I don’t know how to describe LJ Shelton’s situation other than unlucky:
Here is a guy who was an Arizona Cardinals first round pick back in ‘99. He held out as a rookie, started only seven games, and then injured his ankle which ended his season. The following year, LJ started 14 games at left tackle and was part of a fairly decent offensive line. For the next five seasons in Arizona, Shelton would go on to start 61 games at left tackle and 9 at right tackle. For all intents and purposes, Shelton was a good player who had done well when healthy. But in six years with the Cardinals, Shelton would only play a full 16 game season two times. Maybe the Cardinals were fed up with Shelton’s inconsistent health?
Shelton was released and went on to start a full season at left tackle for the Cleveland Browns in 2005 and again played well. In 2006, Shelton was a free agent and the Browns wanted to resign him. But the Miami Dolphins presented a better offer so Shelton went down to Florida.
Shelton signed a four year deal with the Dolphins, but struggled to find his place in their offensive line. He bounced from right guard to left tackle and to complicate matters further, he had to learn two new systems; Nick Saban’s followed by Cam Cameron’s. In 2008 the Dolphins were again changing the leadership and as part Bill Parcells’ youth movement, Shelton was released to make way for first overall pick Jake Long.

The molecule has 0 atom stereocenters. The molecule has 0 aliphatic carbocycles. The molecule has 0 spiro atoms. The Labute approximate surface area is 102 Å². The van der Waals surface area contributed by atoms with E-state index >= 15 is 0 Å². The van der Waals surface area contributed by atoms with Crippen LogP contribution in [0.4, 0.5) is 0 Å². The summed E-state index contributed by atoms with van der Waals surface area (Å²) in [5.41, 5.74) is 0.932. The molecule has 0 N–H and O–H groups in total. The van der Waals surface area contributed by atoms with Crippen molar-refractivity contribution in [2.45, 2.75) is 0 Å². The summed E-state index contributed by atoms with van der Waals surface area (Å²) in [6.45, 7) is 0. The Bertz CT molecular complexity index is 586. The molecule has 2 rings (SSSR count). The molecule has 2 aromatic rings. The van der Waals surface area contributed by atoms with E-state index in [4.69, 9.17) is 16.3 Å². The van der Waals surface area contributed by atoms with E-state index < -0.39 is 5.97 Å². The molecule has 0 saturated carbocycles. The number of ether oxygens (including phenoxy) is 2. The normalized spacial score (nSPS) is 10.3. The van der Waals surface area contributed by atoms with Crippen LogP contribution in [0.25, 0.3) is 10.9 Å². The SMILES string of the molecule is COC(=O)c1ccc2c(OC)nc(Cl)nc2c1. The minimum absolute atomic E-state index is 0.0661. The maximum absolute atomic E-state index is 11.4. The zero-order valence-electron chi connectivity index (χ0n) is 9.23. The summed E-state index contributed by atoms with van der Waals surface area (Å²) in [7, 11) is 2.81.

A month later, AJ Smith and company signed Shelton to a two year deal in a move designed to add some much needed depth at offensive tackle.
Shelton is picking up the Chargers system and is again playing at a high level. He might not make the Pro Bowl, but he is certainly playing at a professional level. He belongs in the NFL and is a starting-caliber tackle for most teams in this league. With Marcus McNeil slowed with injuries this preseason, Shelton is making a name for himself both in practice and on the field. He was near dominant against the Seahawks. Shelton was physical, looked to have good cardio (despite his massive size), and was a force in the run game. Coach Turner talked about it yesterday, and I had been meaning to mention it myself:
One thing that is pleasing is the offensive line in general. But there’s a transition when you go from one team to another; systems are different. Derek Smith is going through it a little bit – he had a gap wrong, we had him backed up and they get an eight yard run that should’ve been a no-gainer. LJ early in camp I think was still struggling a little bit with the change in system terminology and all that. But he had his best game against a very good football player (first round pick Lawrence Jackson); a guy that had given his last two opponents a real tough time. But LJ, I was very impressed with the way he performed and his production in the game. – Norv Turner
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